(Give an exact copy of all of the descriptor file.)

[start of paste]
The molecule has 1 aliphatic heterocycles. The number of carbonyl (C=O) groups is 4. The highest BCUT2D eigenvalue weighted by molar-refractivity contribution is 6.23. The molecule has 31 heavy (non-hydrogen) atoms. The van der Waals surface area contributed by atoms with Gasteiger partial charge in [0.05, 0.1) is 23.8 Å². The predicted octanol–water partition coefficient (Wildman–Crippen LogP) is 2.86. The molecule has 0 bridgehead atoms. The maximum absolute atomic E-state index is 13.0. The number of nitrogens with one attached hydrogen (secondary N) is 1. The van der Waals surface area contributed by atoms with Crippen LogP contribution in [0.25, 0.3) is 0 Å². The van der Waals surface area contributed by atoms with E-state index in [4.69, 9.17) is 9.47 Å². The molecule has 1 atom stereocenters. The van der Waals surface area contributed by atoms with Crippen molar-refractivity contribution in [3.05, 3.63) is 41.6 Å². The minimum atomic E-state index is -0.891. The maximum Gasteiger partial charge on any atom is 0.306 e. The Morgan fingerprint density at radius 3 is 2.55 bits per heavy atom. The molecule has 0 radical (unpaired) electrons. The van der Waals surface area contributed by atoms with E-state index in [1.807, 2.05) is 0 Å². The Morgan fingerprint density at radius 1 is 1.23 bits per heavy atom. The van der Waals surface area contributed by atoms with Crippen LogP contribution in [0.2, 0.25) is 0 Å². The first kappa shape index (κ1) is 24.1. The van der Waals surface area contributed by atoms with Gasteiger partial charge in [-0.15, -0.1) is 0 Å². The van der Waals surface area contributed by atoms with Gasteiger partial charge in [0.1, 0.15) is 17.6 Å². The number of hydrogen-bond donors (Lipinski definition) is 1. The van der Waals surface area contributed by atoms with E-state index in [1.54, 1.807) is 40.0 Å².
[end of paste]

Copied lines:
The molecule has 1 aliphatic heterocycles. The number of carbonyl (C=O) groups is 4. The highest BCUT2D eigenvalue weighted by molar-refractivity contribution is 6.23. The molecule has 31 heavy (non-hydrogen) atoms. The van der Waals surface area contributed by atoms with Gasteiger partial charge in [0.05, 0.1) is 23.8 Å². The predicted octanol–water partition coefficient (Wildman–Crippen LogP) is 2.86. The molecule has 0 bridgehead atoms. The maximum absolute atomic E-state index is 13.0. The number of nitrogens with one attached hydrogen (secondary N) is 1. The van der Waals surface area contributed by atoms with Crippen LogP contribution in [0.25, 0.3) is 0 Å². The van der Waals surface area contributed by atoms with E-state index in [4.69, 9.17) is 9.47 Å². The molecule has 1 atom stereocenters. The van der Waals surface area contributed by atoms with Crippen molar-refractivity contribution in [3.05, 3.63) is 41.6 Å². The minimum atomic E-state index is -0.891. The maximum Gasteiger partial charge on any atom is 0.306 e. The Morgan fingerprint density at radius 3 is 2.55 bits per heavy atom. The molecule has 0 radical (unpaired) electrons. The van der Waals surface area contributed by atoms with E-state index in [1.807, 2.05) is 0 Å². The Morgan fingerprint density at radius 1 is 1.23 bits per heavy atom. The van der Waals surface area contributed by atoms with Crippen LogP contribution in [0.2, 0.25) is 0 Å². The first kappa shape index (κ1) is 24.1. The van der Waals surface area contributed by atoms with Gasteiger partial charge in [-0.15, -0.1) is 0 Å². The van der Waals surface area contributed by atoms with Gasteiger partial charge in [0.1, 0.15) is 17.6 Å². The number of hydrogen-bond donors (Lipinski definition) is 1. The van der Waals surface area contributed by atoms with E-state index in [1.54, 1.807) is 40.0 Å².